4 Things You Need to Know Before You Rent
So you’re ready to rent a new space. Maybe you’ve gotten a job that requires you to move to another city, or you’re getting married and now need a residence for two. But whether this is your first or fifth time renting a living space, there are some things you need to know.
What are you looking for? What’s your budget? Who is your landlord? What’s outside?
What are you looking for?
In our article ‘Private or Shared?’ we talk about all the options you have in terms of a living space. Do you want a private room, or is a shared room okay? Do you want to have an entire place to yourself? Are you okay sharing bathroom and kitchen facilities? Do you even need kitchen facilities (eating out is always an option!)
Having an idea of how you want to live will help you narrow down your options. Consider what will make you happy in the place you’ll be living in. Do you like sharing chores? Do you need peace and quiet to recharge? Do you need a big space for all your belongings? Is the most important thing for you to be able to get to work on time, even if it means availing of a bedspace instead of a condo?
Your answer to these questions will help you determine the kind of space you need – if you like company and socializing, maybe a shared space is best. If need space and quiet in order to focus on work, then you’ll need a place of your own.
At bedsandrooms.ph, you can filter listings based on property type, living preferences, and location. So even if you don’t have a clear idea yet of where you want to live, you can explore the different filters until you have a clearer idea of what’s available for you.
What’s your budget?
Now that you have an idea of what you’re looking for, it’s time to consider whether it fits your budget.
At bedsandrooms.ph, you can arrange listings based on your budget. Don’t worry – we have a wide variety of listings that will be friendly to your wallet.
When making up a budget for a living space, think about how much money you have, and how much of it you want to save for other needs.
Besides your regular weekly or monthly needs, like groceries and phone payments, what else do you need to consider? Are you saving up for a house, somewhere down the line? Do you have to pay a regular premium for you life insurance policy? Do you have pets, and need to consider their food, vet bills, and comfort as well?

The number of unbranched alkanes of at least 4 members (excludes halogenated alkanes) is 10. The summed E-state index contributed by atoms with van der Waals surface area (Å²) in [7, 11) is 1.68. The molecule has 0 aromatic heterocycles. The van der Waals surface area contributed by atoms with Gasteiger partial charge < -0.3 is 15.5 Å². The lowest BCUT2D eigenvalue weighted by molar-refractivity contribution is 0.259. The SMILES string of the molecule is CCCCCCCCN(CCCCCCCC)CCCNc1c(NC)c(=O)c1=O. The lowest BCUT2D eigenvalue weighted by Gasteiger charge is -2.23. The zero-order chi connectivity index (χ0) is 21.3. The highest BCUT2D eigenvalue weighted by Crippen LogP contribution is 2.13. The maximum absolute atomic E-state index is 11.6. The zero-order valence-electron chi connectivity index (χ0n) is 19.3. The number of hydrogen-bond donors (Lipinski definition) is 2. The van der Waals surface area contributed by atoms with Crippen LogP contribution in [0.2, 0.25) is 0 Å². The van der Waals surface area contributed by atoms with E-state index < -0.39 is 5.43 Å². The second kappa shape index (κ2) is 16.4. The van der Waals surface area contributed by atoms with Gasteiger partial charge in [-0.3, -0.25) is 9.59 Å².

Once you have an idea of this, where are you willing to cut costs? Would you be willing to live in a smaller space, or a shared space, in order to save funds? Would you consider living somewhere a bit further off from the office if it costs less?
It depends on what your priorities are, and how you want to style your life around these goals.
Who is your landlord?
You want a landlord who will make the process of renting as easy and pain-free as possible.
It’s important to iron out the essential details – how much, when, and how you’ll play rent, as well as what the amenities of the space are. These can all be done over messaging, or email. But before you commit, make sure you’ve had at least one real conversation with your landlord, preferably face to face.
Ask them how long they’ve been a landlord, if they manage any other property, and how their experience in those areas have been. You can also ask about how they’ve dealt with problems in the past, including problematic renters. They are also a good source of information on what else is in the area – are you looking for a nearby laundromat, or internet cafe, or eatery? Your landlord will be able to tell you.
If your landlord gives you peace of mind that you are safe and secure within the residential space, you have a lot less to worry about. And if you ever encounter problems (late rent payments, or problems with the amenities), then you don’t have to hesitate bringing this up with them.
Before you make that downpayment, try to visit the space itself first. After all, it’s one thing to see all the arrangements and amenities written down online, and it’s another to be in the space in real life.
Inside the space, take a look at all the amenities that you’ll be making regular use of. Make sure that the taps are all running, that the electricity is uninterrupted, and that the wifi is easy to pick up. Check how much sound carries through the walls, so you know how much noise you can expect from your neighbors, or the traffic outside.
And don’t forget to take a walk outside as well. Location is important to consider when you’re thinking of how long your commute to work or school will be, but it’s also going to be your immediate neighborhood for as long as you’re renting the space.
Is the area where the building is in a safe area? Are there streetlights outside so that it’s well-lit at night? Are there convenience stores or groceries nearby? Does the area have a lot of eateries or cafes? Is there space to park? Or is it easy to commute from the place? These will help determine how convenient your life will be in that area, and how easily you will be able to live the way you want to.